Antitrust attorneys

In the fifth lawsuit between the parties’ litigation that has lasted nearly a decade, the respondents argued that the district court erred by dismissing or restricting their claims against and expert witness and some of the defendants based on absolute privilege.  The Minnesota Court of Appeals held that an expert witness who submits an affidavit in the course of a legal proceeding is absolutely immune from liability under the absolute-privilege doctrine.

The appellant, Asian Women United of Minnesota (AWUM), is a Minnesota nonprofit corporation that operated a battered women’s shelter.  The organization provided advocacy services within the Asian–Pacific Islander community.  The female respondent was employed as its executive director from July 1999 until she was fired in February 2004.  The male respondent performed pro bono legal services for AWUM from 2002 until early 2004.

The couple alleged that AWUM maliciously prosecuted legal-malpractice and conversion actions. They also claimed abuse of process, intentional infliction of emotional distress, civil conspiracy, civil aiding and abetting, negligent infliction of emotional distress, loss of consortium, and vicarious liability. In addition to AWUM, the respondent sued the current and former executive directors of AWUM and a number of current and former members its board of directors.

EFK was hired by AWUM to provide expert testimony in connection with its legal-malpractice action against Lawrence Leiendecker.

The husband and wife claim against EFK were based solely on allegations that he knowingly made false statements in his expert affidavit submitted during the legal-malpractice claim against Lawrence.  In their complaint, they alleged that the expert:  (i) consciously provided information and affidavit testimony that was materially false and/or misleading that purposefully omitted facts known to then exist knowing the intended wrongful objectives; (ii) that disclosure of that information was necessary to make the information and testimony not false and/or misleading; and (iii) that the information was designed to encourage and assist AWUM in the abusive and malicious prosecution of claims.  The couple also argued that the absolute-privilege doctrine should not apply in this case because of the alleged malice behind the affidavits.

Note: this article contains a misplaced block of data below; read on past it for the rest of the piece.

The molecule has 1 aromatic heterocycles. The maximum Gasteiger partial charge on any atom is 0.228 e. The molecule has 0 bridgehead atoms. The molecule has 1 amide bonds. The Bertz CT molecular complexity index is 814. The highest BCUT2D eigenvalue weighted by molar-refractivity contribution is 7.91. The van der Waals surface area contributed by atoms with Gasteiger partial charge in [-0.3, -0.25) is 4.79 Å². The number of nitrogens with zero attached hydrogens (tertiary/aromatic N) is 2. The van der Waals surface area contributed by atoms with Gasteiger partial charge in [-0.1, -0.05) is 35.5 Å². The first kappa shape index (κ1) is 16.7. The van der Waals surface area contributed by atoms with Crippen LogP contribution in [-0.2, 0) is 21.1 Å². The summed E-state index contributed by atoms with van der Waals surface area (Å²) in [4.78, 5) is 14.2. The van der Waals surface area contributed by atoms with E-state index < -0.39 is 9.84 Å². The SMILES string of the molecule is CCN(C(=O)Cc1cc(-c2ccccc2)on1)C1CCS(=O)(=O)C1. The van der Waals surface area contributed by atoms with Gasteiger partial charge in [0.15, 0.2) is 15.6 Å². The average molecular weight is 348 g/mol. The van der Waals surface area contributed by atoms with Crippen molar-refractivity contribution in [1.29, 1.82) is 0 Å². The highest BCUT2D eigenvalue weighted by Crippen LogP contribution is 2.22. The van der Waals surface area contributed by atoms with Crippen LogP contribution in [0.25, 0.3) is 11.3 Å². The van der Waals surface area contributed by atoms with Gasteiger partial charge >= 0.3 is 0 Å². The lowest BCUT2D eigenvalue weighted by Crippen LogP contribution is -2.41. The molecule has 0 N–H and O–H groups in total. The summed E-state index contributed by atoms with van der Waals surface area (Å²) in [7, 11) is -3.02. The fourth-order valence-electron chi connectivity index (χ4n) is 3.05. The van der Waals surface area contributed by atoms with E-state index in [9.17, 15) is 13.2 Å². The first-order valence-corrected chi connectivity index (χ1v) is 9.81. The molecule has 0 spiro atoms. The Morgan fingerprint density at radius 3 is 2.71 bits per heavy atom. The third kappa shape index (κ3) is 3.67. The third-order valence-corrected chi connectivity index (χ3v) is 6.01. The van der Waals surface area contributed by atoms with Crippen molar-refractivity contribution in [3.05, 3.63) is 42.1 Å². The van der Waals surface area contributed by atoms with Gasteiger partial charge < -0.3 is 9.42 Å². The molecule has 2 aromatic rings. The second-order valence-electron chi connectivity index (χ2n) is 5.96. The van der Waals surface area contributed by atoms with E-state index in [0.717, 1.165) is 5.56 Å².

All of the plaintiffs; claims against EFK and those against the directors were based on affidavits submitted during litigation that sounded in defamation, in that they stemmed from or grew out of their allegedly false statements.  Appellate Judge Francis J. Connolly wrote that when absolute privilege applies, the speaker is totally protected from liability for his or her statements—even in the event that these statements are intentionally false or malicious.  This doctrine, he held, applied equally to expert witnesses.

They contended that their injuries did not arise from the content of the expert and directors’ allegedly false statements in their affidavits, but from the abusive conduct of the litigation:  they claimed that there was a distinction “between tort claims that are concerned with the intent of a defendant in utilizing judicial process and those that are merely concerned with a defendant’s communications.”  The malicious prosecution and other claims against EFK did not sound in defamation because those claims did not involve injuries that stemmed from defamation.  Rather, they involve injuries that arose out of” maliciously and/or wrongfully implemented and prosecuted legal proceedings.”

In Minnesota, the required elements of a claim sounding in defamation include:  (i) proof that the alleged statements were made; (ii) that the statements were communicated to someone other than the plaintiff; (iii) that the statements were false; and (iv) that, as a result, the plaintiff’s reputation was harmed.

In his opinion, Judge Connolly cited the Minnesota Supreme Court decision of Mahoney & Hagberg v. Newgard (Minn. 2007), which held that absolute privilege protects witnesses from lawsuits based on statements made during judicial proceedings.  The Mahoney decision also said that public policy favored using absolute privilege because it encouraged witnesses to participate in judicial proceedings in order to find the truth:  when absolute privilege is applicable, the speaker is “completely shielded from liability for her statements, even statements that are intentionally false or made with malice.”

In Mahoney, a law firm sued a former secretary, claiming that an affidavit she submitted during a lawsuit was a breach of client and firm confidences, a breach of fiduciary duty, an invasion of privacy, and part of a civil conspiracy.  In addition, the law firm alleged that the secretary was conspiring to do it harm.  The secretary moved to dismiss the claims based on absolute privilege; however, the district court denied her motion. The court of appeals reversed, and the supreme court affirmed the appellate decision in that the law firm’s claims sounded in defamation and were barred by absolute privilege:

Although appellant frames its claims as breaches of confidences, invasion of privacy, and civil conspiracy, the basis of appellant’s complaint is that [the defendant] made false statements when she knew that those statements would harm the firm. Regardless of the label, appellant’s claims are in essence defamation claims; they are claims that arise as a consequence of [defendant’s] purported defamatory statements.

As a result, in the present case, the court of appeals held that the district court did not err in dismissing the couple’s claims against the expert witness and restricting their claims against the two directors of the association on the basis of absolute privilege.

Leiendecker v. Asian Women United of Minnesota, — N.W.2d —-, 2013 WL 2372179
(Minn.App. June 03, 2013).

By: Kurt Mattson, J.D., LLM